The chef’s preferred ceviche is mine as well, the “mixto” bringing together raw corvina, tuna, shrimp, fried calamari and leche de tigre, the spicy, citrusy “tiger’s milk” that lightly cures the seafood and electrifies the salad.

Tom Sietsema’s 10 favorite restaurant dishes in the D.C. area

Earlier in his career, Granada was a sous-chef at the Palm. That’s a carnivore’s cue to try lomo saltado: chunks of rib-eye that pick up a sear and smoke from their time in a wok and show up at the table with glossy peppers and soft onions atop a fistful of sliced, fried potatoes that soak up the juices like a sponge. Heartier still is a short rib the size of a brick, served with a sauce made with beer and cilantro and rounded out with pinto beans and oiled rice.

The chef sweats the small stuff. The rice is floral-flavored jasmine, and cooked in a broth that flatters the centerpiece — say, seafood broth for the rice destined for mahi-mahi and calamari draped in Peruvian red pepper sauce. (Don’t eat fish or meat? Ask for rice cooked in vegetable broth.)

Not every dish matches the cachet of the interior. The aforementioned Peruvian chicken, for instance, offers the expected creaminess but not the fruity heat one associates with aji amarillo, the chile pepper whose skin gives the dish its distinctive yellow hue. And the Peruvian-Asian dishes, nods to the influx of Chinese and Japanese immigrants early in the 20th century, have stiff competition at China Chilcano in Penn Quarter. But the restaurant’s serious charms help forgive any slips.

This is a generous place. Strangers to the menu might be brought a gratis taste of ceviche. Regulars — me after my maiden visit in September — have been rewarded with a shot of something the bartender is eager to share, one time a restorative piña colada. Free glasses of cava might make their way to customers celebrating an anniversary.

Quattro Osteria puts fun on the plate and in the room

Manuel Olivera, the opening general manager, knows there’s lots of competition for stomachs and sees good service as paramount. “We want to make people feel as if they’re dining in a family’s house,” he says. Now an adviser rather than a day-to-day presence, Olivera is an alumnus of Del Mar, the chic Spanish restaurant from Fabio Trabocchi, a chef known for his exactitude in and out of the kitchen.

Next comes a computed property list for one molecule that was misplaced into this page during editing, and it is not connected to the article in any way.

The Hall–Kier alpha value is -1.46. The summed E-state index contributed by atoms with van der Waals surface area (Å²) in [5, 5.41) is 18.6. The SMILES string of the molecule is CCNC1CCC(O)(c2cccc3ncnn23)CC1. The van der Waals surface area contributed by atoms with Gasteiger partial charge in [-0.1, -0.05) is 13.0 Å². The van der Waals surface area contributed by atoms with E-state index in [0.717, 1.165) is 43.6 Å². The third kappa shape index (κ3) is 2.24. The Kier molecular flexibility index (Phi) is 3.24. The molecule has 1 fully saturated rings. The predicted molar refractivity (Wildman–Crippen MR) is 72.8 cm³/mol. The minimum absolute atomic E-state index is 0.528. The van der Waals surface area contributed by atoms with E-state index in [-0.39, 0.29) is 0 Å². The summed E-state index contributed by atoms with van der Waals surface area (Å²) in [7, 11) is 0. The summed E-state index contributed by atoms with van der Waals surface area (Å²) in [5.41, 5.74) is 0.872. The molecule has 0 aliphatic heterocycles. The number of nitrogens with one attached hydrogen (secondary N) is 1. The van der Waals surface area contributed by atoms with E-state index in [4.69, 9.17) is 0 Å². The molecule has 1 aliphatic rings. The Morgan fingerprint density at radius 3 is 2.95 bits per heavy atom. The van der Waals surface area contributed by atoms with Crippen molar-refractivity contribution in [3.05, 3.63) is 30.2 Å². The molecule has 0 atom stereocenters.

A small cafe to the side of the restaurant offers coffee, juices, pastries and empanadas by day. Like its sibling, the slim storefront feels like someone’s home. Plush mismatched chairs and a piano help foster the illusion.

Granada says he’s just warming up. This year, he expects to incorporate different products — cassava from Brazil and small, sweet peanuts from Ecuador — and add more dishes from his homeland. Stay tuned for vegan tamales stuffed with olives, red peppers and carrots, steamed in banana leaves.

Even now, though, El Secreto de Rosita is as easy on the tongue as the eyes, a hacienda full of good taste.

More from Food:

Tom Sietsema’s 10 favorite restaurant dishes in the D.C. area

How a high-powered lawyer became a TikTok superstar: Meet the Korean Vegan

Fires, fights and exploding sausages: Dorm kitchen disasters and how to avoid them

El Secreto De Rosita 1624 U St. NW. 202-234-8400. Open: 5 to 10 p.m. Sunday and Tuesday through Thursday, 5 to 11 p.m. Friday and Saturday. Prices: Appetizers $8 to $18, main courses $20 to $32. Sound check: 80 decibels/Must speak with raised voice. Accessibility: No barriers at the entrance, but wheelchair users can’t access the basement restrooms.